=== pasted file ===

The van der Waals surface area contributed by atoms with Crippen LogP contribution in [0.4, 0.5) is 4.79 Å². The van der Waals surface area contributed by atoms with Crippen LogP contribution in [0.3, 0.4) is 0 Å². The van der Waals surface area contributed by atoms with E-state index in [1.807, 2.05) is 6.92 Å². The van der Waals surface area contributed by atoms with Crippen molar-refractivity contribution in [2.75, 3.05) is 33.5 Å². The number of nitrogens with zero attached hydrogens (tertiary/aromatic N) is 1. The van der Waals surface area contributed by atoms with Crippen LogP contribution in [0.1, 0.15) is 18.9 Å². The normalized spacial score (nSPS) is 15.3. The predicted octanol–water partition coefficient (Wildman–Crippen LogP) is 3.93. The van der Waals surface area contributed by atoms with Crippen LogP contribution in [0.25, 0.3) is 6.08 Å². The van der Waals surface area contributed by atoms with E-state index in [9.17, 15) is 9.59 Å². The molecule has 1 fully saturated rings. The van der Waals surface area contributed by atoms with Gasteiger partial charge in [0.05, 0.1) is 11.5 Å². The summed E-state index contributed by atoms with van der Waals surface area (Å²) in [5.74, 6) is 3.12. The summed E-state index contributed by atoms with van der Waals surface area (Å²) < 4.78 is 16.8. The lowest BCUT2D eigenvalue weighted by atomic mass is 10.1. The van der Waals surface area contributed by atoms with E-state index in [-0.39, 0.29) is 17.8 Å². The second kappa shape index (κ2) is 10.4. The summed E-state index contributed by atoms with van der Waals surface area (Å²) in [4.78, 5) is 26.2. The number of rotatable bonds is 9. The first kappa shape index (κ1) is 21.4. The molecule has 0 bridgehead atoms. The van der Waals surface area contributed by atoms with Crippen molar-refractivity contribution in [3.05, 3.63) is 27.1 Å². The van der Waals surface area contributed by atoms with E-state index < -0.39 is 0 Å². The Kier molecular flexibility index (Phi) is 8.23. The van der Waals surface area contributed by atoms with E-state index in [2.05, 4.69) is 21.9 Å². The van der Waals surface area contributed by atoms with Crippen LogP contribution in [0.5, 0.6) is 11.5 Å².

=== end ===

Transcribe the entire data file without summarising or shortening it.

The van der Waals surface area contributed by atoms with Crippen LogP contribution in [0.4, 0.5) is 4.79 Å². The van der Waals surface area contributed by atoms with Crippen LogP contribution in [0.3, 0.4) is 0 Å². The van der Waals surface area contributed by atoms with E-state index in [1.807, 2.05) is 6.92 Å². The van der Waals surface area contributed by atoms with Crippen molar-refractivity contribution in [2.75, 3.05) is 33.5 Å². The number of nitrogens with zero attached hydrogens (tertiary/aromatic N) is 1. The van der Waals surface area contributed by atoms with Crippen LogP contribution in [0.1, 0.15) is 18.9 Å². The normalized spacial score (nSPS) is 15.3. The predicted octanol–water partition coefficient (Wildman–Crippen LogP) is 3.93. The van der Waals surface area contributed by atoms with Crippen LogP contribution in [0.25, 0.3) is 6.08 Å². The van der Waals surface area contributed by atoms with E-state index in [9.17, 15) is 9.59 Å². The molecule has 1 fully saturated rings. The van der Waals surface area contributed by atoms with Gasteiger partial charge in [0.05, 0.1) is 11.5 Å². The summed E-state index contributed by atoms with van der Waals surface area (Å²) in [5.74, 6) is 3.12. The summed E-state index contributed by atoms with van der Waals surface area (Å²) < 4.78 is 16.8. The lowest BCUT2D eigenvalue weighted by atomic mass is 10.1. The van der Waals surface area contributed by atoms with E-state index in [-0.39, 0.29) is 17.8 Å². The second kappa shape index (κ2) is 10.4. The summed E-state index contributed by atoms with van der Waals surface area (Å²) in [4.78, 5) is 26.2. The number of rotatable bonds is 9. The first kappa shape index (κ1) is 21.4. The molecule has 0 bridgehead atoms. The van der Waals surface area contributed by atoms with Crippen molar-refractivity contribution in [3.05, 3.63) is 27.1 Å². The van der Waals surface area contributed by atoms with E-state index < -0.39 is 0 Å². The Kier molecular flexibility index (Phi) is 8.23. The van der Waals surface area contributed by atoms with E-state index in [2.05, 4.69) is 21.9 Å². The van der Waals surface area contributed by atoms with Crippen LogP contribution in [0.5, 0.6) is 11.5 Å².